The Frugal and the Fast: VW's XL1 Speedy Variant
The Volkswagen XL1 hybrid is a benchmark in fuel efficiency, getting on the order of 261 mpg. It uses a 48-hp two-cylinder, 0.8-liter common rail turbodiesel, a seven-speed DSG dual-clutch gearbox, and 20-kW (27-hp) electric motor (see: autofieldguide.com/articles/volkswagen-goes-common—but-with-a-difference).
But the folks at Wolfsburg have decided that having a car with a slippery shape—it has a coefficient of drag of 0.258, and thanks to a frontal area of just 1.72 m, a CdA of 0.44—would be something that could go fast, not frugally.
Back in 2012, Audi, part of the Volkswagen Group, bought motorcycle manufacturer Ducatti.
Ducatti produces a bike named the 1199 Superleggera, which is said to be the world’s most-powerful two-cylinder motorcycle. The “1199” in the name of the bike refers to the displacement of the double-overhead cam engine in cubic centimeters. The engine has a bore/stroke ration of 112 mm/60.8 mm. It has titanium connecting rods, and uses a magnesium alloy for parts including the cylinder head and oil pan covers. There are two fuel injectors per cylinder. It can rev up to 11,000 rpm.
There is a seven-speed, dual-clutch transmission.
So, that powertrain was fitted into a modified variant of the XL1, a vehicle that is longer (168.9 in. vs. 153.1 in.) and wider (72.7 in. vs. 65.5 in.) and with a longer wheelbase (95.4 in. vs. 87.6 in.) than the XL1.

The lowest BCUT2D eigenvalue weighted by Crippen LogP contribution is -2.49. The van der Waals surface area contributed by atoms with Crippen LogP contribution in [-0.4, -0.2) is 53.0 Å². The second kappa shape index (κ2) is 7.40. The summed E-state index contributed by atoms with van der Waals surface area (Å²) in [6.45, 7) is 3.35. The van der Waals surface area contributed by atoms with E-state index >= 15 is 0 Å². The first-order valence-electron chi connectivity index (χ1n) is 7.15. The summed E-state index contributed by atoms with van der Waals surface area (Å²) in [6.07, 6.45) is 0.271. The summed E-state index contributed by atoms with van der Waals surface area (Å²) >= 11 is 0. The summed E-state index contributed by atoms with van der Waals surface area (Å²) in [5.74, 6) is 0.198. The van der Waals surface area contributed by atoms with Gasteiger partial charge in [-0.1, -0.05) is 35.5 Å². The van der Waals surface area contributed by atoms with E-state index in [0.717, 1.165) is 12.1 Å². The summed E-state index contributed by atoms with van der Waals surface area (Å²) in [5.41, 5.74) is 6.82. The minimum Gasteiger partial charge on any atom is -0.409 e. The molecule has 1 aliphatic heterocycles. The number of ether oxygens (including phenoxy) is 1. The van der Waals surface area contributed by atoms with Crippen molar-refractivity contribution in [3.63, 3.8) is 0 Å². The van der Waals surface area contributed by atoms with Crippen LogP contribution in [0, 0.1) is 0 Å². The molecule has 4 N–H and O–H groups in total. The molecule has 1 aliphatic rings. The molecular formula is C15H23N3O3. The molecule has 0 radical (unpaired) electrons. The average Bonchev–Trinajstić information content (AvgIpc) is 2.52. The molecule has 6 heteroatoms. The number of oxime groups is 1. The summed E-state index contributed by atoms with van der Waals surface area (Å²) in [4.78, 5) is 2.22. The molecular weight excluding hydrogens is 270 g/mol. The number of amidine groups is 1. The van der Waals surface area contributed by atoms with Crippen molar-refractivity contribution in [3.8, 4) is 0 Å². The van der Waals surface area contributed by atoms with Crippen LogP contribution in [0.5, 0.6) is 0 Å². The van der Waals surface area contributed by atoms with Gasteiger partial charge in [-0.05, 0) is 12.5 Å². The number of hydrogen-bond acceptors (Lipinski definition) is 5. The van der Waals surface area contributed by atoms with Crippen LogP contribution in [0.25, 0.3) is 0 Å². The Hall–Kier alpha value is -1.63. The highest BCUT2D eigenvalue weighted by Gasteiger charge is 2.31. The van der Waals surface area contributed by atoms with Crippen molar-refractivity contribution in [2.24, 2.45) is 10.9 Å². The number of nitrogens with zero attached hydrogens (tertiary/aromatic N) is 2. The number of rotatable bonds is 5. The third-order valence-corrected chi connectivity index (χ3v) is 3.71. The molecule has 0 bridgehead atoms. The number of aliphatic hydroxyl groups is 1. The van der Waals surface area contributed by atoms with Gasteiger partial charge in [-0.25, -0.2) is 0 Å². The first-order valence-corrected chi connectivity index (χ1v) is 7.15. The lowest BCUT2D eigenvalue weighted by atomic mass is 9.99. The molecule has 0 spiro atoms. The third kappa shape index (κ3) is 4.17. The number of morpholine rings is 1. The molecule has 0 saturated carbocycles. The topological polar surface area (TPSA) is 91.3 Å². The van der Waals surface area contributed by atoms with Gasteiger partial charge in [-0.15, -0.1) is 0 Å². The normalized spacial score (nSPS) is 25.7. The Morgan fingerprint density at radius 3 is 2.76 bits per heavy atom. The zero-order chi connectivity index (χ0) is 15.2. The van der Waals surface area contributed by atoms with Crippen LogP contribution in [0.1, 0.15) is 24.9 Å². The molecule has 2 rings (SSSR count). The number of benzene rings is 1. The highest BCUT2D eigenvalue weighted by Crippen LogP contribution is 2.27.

And this became the XL Sport, a concept car that VW unveiled at the Paris Motor Show.
(It is worth noting that the XL1 is a “production car,” albeit one that will be limited to 250 units, so it is almost concept-like in its comparative rarity.)
The Sport weighs a total of 1,962 lb, thanks, in large part, to its carbon fiber reinforced monocoque and body panels, polycarbonate windows, and magnesium-alloy wheels (the wheels alone are 53 lb. lighter than comparable aluminum-alloy rims).
The vehicle has high-strength steel subframes.
While the shape of the XL1 is tapered from front to rear, the width of the XL Sport is consistent at the front and rear, although from the plan view there is a bit of a waist in the cockpit area (the vehicle seats two, with staggered seating positions). There is no backlight for the vehicle (nor sideview mirrors, which are replaced with cameras). There is a louvered hatch in the rear, with the five louvers opening automatically for powertrain cooling.
And the engineers provided 3.8-ft3 of luggage space in the back—and just to have a sense of how big that is, it is worth noting that the VW Beetle offers 15.4-ft3 of cargo volume.
The 1199 engine produces 197 hp. Combine that with a 1,962-lb vehicle with a low coefficient of drag, and you come up with a car that has a top speed of 168 mph.